Many developers have been going darker with the tones of stories lately. It's time we stop asking definitively if this is a good or bad thing and consider the artistic value at hand.
$5 For Quiet Jar Jar: A Cynical Man’s Take On EA and Star Wars
So my friends, Star Wars, the franchise that has a warm place in many a nostalgic Sci-Fi nerd’s heart, has been gobbled up by the Disney Corporation and spat out for EA Games to play with. Yes, the “Worst Company In America” for 2 years running has taken on the reigns for turning the beloved franchise featuring that gold bikini, into what will probably be a hundred games in the next two years built on the spangly new Frostbite 3 engine.
If there aren’t Guns… Put Em In!
I have a feeling there will be a considerable amount of Star Wars games that will focus less on the characters, the rich stories that can be tapped from the equivalent of thousands of years of fictitious history and the fun that embodies Star Wars and more on the “PEW! PEW!” side of it. Don’t get me wrong, Star Wars: Battlefront 3 would be great to finally have released, but there should be more than those types of games. Will EA notice this, listen to the fanbase and react accordingly? No. It is all in the money. Take Dead Space, the brilliant horror game that completely blew all of its competition out of the scene. In comes EA, sprouting that the game didn’t do well enough for them and to make it more on the action, set-piece heavy sequences. “Yes that’ll do nicely” is what I can hear executives saying when they see the numbers and not the fans’ reactions. Will the same thing happen with Star Wars? Quite probably.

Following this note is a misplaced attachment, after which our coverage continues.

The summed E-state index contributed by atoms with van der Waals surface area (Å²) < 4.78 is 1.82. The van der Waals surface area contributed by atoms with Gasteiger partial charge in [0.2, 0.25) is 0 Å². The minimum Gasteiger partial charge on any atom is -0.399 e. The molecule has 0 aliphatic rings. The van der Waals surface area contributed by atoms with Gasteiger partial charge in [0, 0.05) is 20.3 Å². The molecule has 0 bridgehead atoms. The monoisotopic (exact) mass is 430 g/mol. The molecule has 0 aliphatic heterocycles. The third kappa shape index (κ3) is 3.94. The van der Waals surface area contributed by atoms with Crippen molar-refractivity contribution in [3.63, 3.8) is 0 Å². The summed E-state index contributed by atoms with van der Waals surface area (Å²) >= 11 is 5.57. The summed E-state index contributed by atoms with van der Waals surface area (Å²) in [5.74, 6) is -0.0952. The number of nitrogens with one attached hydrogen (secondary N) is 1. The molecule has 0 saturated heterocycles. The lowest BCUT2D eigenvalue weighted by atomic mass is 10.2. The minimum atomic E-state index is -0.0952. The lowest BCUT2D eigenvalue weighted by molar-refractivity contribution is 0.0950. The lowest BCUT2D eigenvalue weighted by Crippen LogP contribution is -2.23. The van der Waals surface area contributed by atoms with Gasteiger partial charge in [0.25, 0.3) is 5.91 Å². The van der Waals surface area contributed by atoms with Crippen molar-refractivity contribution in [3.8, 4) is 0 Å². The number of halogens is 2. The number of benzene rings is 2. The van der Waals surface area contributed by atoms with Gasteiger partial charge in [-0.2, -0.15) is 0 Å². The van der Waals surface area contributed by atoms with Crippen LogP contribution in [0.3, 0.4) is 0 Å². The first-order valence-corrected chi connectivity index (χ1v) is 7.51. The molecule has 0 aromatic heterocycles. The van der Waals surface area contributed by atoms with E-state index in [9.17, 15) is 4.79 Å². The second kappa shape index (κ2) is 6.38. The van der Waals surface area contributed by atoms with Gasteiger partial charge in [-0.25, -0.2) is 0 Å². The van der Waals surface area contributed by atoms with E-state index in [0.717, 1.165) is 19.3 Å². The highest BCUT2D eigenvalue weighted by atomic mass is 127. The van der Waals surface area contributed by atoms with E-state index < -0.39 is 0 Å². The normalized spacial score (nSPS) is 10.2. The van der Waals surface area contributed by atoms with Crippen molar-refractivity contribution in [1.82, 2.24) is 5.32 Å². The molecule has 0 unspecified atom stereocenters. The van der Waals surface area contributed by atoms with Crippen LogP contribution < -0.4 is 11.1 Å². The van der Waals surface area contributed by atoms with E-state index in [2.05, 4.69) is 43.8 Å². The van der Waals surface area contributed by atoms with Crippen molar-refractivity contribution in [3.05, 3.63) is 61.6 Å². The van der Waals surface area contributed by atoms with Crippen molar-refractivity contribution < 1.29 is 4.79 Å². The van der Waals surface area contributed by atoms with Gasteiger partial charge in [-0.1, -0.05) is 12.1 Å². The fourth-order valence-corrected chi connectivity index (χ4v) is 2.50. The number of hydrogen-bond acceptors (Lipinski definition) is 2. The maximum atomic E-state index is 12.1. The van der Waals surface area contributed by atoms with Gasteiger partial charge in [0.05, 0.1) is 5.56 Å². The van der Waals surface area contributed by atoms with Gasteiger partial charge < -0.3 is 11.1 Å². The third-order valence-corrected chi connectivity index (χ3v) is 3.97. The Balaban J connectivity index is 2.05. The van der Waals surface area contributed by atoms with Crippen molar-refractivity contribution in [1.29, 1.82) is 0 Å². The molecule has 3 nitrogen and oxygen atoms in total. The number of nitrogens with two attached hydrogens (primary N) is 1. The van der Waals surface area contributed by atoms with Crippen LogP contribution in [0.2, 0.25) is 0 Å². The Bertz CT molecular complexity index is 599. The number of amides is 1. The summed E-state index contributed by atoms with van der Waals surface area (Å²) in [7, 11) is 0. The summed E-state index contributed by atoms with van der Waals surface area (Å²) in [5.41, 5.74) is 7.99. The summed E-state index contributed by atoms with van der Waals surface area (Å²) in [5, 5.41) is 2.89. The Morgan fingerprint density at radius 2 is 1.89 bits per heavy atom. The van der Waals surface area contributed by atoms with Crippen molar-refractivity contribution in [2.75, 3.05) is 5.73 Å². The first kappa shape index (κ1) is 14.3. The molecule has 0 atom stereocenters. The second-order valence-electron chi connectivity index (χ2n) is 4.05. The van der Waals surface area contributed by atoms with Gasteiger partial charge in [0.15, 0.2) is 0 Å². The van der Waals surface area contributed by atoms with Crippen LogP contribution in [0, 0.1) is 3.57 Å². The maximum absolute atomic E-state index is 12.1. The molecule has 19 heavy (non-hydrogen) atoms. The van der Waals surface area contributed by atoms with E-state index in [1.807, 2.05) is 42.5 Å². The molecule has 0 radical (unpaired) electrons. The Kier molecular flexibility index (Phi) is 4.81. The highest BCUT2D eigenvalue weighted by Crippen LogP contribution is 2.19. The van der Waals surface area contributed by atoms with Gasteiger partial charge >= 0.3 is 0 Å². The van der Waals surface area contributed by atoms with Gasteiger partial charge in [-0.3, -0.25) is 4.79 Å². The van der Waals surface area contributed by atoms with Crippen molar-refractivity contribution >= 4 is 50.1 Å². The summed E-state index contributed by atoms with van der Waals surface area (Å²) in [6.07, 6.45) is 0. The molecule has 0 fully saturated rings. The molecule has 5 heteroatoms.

Oh, you want access to that final lightsaber that will make you the best Jedi/Sith in the universe? Either complete the game or, for a small fee, get it in the first level and unbalance the game… ahem, we mean the force
So here is the basis of a conversation between me and a friend yesterday after the announcement: “$20 for a new lightsaber DLC” followed by “$5 to shut Jar Jar Binks up for an hour”, “$10 for captions for R2D2″, “$5 for a pet Ewok” and “$10 for princess Leia costume.” You get the idea. EA love the microtransactions and unnecessary downloadable content. Obviously EA are not the only one who use them as almost all publishers and developers use them nowadays, but EA seems to love them. Love them with a passion. I for one do not want my beloved Star Wars games to be ruined by needing to pay to get ahead. Thankfully there will be no mobile games available for the publisher to shoehorn in the microtransactions but will that really stop them on the consoles? Look at Dead Space 3, if you couldn’t craft your super awesome weapon… Why not spend your lovely cash that you earned on materials to build it?
Truly, this is a troubling time for the galaxy, EA taking the license for Star Wars games and trade routes around Naboo are being controlled by the Trade Federation. What will we do?